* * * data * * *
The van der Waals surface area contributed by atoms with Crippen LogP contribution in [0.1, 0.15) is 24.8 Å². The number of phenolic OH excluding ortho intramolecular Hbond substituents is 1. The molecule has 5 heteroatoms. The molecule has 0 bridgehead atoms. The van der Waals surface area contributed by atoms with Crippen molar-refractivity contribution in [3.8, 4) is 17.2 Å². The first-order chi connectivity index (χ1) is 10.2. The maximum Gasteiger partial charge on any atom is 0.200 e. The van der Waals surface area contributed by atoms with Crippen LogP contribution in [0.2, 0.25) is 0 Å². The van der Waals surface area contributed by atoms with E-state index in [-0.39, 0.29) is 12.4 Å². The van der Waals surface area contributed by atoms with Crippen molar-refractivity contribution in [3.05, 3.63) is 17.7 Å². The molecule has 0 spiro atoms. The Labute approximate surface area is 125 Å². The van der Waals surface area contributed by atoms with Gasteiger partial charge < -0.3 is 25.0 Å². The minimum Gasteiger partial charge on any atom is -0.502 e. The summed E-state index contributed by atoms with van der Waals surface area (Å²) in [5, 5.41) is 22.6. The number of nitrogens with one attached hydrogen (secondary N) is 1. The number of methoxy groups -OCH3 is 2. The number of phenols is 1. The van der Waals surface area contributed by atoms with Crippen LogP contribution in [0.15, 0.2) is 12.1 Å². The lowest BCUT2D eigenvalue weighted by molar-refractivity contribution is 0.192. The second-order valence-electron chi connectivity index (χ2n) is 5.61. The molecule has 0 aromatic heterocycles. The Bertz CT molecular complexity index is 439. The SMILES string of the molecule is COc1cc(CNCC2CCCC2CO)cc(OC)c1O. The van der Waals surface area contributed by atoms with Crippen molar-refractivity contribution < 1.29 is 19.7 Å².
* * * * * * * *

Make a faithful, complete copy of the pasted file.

The van der Waals surface area contributed by atoms with Crippen LogP contribution in [0.1, 0.15) is 24.8 Å². The number of phenolic OH excluding ortho intramolecular Hbond substituents is 1. The molecule has 5 heteroatoms. The molecule has 0 bridgehead atoms. The van der Waals surface area contributed by atoms with Crippen molar-refractivity contribution in [3.8, 4) is 17.2 Å². The first-order chi connectivity index (χ1) is 10.2. The maximum Gasteiger partial charge on any atom is 0.200 e. The van der Waals surface area contributed by atoms with Crippen LogP contribution in [0.2, 0.25) is 0 Å². The van der Waals surface area contributed by atoms with E-state index in [-0.39, 0.29) is 12.4 Å². The van der Waals surface area contributed by atoms with Crippen molar-refractivity contribution in [3.05, 3.63) is 17.7 Å². The molecule has 0 spiro atoms. The Labute approximate surface area is 125 Å². The van der Waals surface area contributed by atoms with Gasteiger partial charge < -0.3 is 25.0 Å². The minimum Gasteiger partial charge on any atom is -0.502 e. The summed E-state index contributed by atoms with van der Waals surface area (Å²) in [5, 5.41) is 22.6. The number of nitrogens with one attached hydrogen (secondary N) is 1. The number of methoxy groups -OCH3 is 2. The number of phenols is 1. The van der Waals surface area contributed by atoms with Crippen LogP contribution in [0.15, 0.2) is 12.1 Å². The lowest BCUT2D eigenvalue weighted by molar-refractivity contribution is 0.192. The second-order valence-electron chi connectivity index (χ2n) is 5.61. The molecule has 0 aromatic heterocycles. The Bertz CT molecular complexity index is 439. The SMILES string of the molecule is COc1cc(CNCC2CCCC2CO)cc(OC)c1O. The van der Waals surface area contributed by atoms with Crippen molar-refractivity contribution < 1.29 is 19.7 Å².